Gavin Skelly: A+
22 minutes, 19 points (9-12 FG, 1-2 3PT), 11 rebounds (5 offensive), 6 blocks, 4 fouls
It was a career night for Skelly in all senses of the term. The junior from Ohio posted personal bests in points, rebounds, and blocks, and could have had a real shot at the all-time school record for single-game rejections if it were not for a couple of questionable second half whistles going against him. It was the type of game that played to all of his strengths and did not allow for the exploitation of his weaknesses. Due to IUPUI’s lack of size, strength, athleticism, and scoring down low, Skelly was freed up to use his own athleticism and energy down low to attack shots defensively and attack the glass offensively. No, despite his sparkling stat line, it was not a night in which he showcased any new elements of his game, but he recognized that this was a game that he could dominate with his own unique skill-set, and deserves full credit for doing just that.
Sanjay Lumpkin: A+
34 minutes, 13 points (4-5 FG, 5-6 FT), 13 rebounds, 2 steals, 1 assist, 3 fouls
Another day, another ubiquitously flawless performance from the 5th-year senior. He was once again the best defensive player on the floor (Skelly included), he once again took only a half to haul in double-digit rebounds, and once again was a vital cog in keeping the Wildcats’ offensive machine humming with the perfectly efficient combination of guile and guts. With the turn of the year in sight, the case that Lumpkin has been Northwestern’s MVP so far this year is quite a strong one. Who in their right mind would have predicted that prior to the season?
Nathan Taphorn: A-
18 minutes, 12 points (3-7 FG, 2-6 3PT, 4-4 FT), 4 rebounds, 3 assists, 1 block, 0 fouls
Saturday against Dayton, it was Tap’s ruthless and mechanical consistency in performing his role as a sharp shooter that earned him top marks. Tuesday night, he found himself toward the head of the class again, but for entirely alternate reasons. Despite shooting the ball at an uncharacteristically low 33 percent from behind the line, the senior forward showcased an ability to step outside his rigid role and contribute in other aspects of the game — something that he has been heavily criticized for not being able to do throughout his Northwestern career. He utilized the threat of his long range abilities to put the ball and the floor and blow by defenders to the basket, he crashed the offensive glass effectively, he played disciplined and heady defense on and off the ball, and even managed to help protect the rim without fouling. For a player who hit two threes but fouled out in just seven minutes of action earlier in the month against DePaul, this represents a significant improvement for both himself and his team.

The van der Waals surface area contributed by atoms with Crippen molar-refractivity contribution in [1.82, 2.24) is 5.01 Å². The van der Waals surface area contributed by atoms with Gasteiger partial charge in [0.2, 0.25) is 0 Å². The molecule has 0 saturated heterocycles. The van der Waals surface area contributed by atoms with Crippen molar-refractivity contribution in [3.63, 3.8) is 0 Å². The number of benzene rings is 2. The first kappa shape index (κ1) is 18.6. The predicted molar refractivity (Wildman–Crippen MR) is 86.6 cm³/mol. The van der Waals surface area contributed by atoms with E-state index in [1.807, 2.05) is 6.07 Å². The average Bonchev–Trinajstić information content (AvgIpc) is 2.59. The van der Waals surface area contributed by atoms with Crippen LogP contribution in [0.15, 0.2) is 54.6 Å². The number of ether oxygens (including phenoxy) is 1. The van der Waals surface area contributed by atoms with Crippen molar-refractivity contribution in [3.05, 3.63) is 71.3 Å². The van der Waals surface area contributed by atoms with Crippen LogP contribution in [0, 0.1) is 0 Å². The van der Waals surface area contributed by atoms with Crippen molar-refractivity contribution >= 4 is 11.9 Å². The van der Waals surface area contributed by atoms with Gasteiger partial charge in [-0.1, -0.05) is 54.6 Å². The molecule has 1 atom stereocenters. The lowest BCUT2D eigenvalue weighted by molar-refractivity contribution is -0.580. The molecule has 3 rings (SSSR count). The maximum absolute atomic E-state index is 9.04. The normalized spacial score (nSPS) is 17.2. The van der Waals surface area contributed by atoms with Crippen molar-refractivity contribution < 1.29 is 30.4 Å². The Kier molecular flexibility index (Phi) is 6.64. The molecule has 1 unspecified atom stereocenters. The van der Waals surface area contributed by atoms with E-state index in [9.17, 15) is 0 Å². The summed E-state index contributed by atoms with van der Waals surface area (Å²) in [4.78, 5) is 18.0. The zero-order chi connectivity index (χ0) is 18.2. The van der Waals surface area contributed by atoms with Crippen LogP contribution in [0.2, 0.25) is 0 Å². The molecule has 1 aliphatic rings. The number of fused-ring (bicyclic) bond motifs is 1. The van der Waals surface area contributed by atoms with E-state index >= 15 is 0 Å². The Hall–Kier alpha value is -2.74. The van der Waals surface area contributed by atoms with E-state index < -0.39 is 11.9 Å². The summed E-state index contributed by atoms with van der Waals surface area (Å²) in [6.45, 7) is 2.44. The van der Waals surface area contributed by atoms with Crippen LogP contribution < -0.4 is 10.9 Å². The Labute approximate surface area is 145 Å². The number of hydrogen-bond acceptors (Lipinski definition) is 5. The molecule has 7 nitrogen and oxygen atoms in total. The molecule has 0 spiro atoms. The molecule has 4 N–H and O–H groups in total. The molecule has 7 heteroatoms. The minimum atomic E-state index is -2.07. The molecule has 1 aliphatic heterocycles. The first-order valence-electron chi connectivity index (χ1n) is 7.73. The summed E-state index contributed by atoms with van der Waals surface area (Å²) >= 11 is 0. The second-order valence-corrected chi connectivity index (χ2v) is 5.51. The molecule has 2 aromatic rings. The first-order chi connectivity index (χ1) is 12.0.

Barret Benson: A-
15 minutes, 4 points (2-4 FG), 5 blocks, 4 rebounds, 1 assist, 2 turnovers, 2 fouls
The freshman big man just seems to get better and better every game in Dererk Pardon’s absence. Granted, he is still a non-factor offensively despite a couple of nice first half finishes around the rim, but he is using his defense to make a strong case to Coach Chris Collins to play significant minutes in conference play, an idea that would have made any Wildcat fan cringe just one month earlier. Albeit against an admittedly small IUPUI front line, Benson was an absolute monster around the basket. Even his staggering total of 5 blocks does not do justice to the effect that his alert rotations, disciplined verticality, and sheer size had on any Jaguars player looking to finish in the paint. For short-term prospects of winning games, this team still desperately needs Pardon back, but the upside of the experience that Benson is gaining in his stead is becoming more and more valuable each time the young center steps on the floor.